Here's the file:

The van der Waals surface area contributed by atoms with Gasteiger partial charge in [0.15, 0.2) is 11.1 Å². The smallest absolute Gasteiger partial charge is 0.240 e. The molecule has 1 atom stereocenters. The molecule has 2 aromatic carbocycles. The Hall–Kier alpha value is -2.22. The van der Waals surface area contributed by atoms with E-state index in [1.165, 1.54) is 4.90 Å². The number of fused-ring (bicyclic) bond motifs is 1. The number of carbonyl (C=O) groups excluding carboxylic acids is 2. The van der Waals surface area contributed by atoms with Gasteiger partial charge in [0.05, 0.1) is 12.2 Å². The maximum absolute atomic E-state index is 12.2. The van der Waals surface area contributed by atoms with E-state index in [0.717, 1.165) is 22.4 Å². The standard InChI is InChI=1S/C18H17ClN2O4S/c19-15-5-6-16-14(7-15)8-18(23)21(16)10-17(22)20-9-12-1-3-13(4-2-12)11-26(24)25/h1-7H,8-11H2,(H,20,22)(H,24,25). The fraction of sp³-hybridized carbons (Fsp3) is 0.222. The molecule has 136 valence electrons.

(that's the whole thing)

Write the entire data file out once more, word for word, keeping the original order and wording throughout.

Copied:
The van der Waals surface area contributed by atoms with Gasteiger partial charge in [0.15, 0.2) is 11.1 Å². The smallest absolute Gasteiger partial charge is 0.240 e. The molecule has 1 atom stereocenters. The molecule has 2 aromatic carbocycles. The Hall–Kier alpha value is -2.22. The van der Waals surface area contributed by atoms with E-state index in [1.165, 1.54) is 4.90 Å². The number of fused-ring (bicyclic) bond motifs is 1. The number of carbonyl (C=O) groups excluding carboxylic acids is 2. The van der Waals surface area contributed by atoms with Gasteiger partial charge in [0.05, 0.1) is 12.2 Å². The maximum absolute atomic E-state index is 12.2. The van der Waals surface area contributed by atoms with E-state index in [0.717, 1.165) is 22.4 Å². The standard InChI is InChI=1S/C18H17ClN2O4S/c19-15-5-6-16-14(7-15)8-18(23)21(16)10-17(22)20-9-12-1-3-13(4-2-12)11-26(24)25/h1-7H,8-11H2,(H,20,22)(H,24,25). The fraction of sp³-hybridized carbons (Fsp3) is 0.222. The molecule has 136 valence electrons.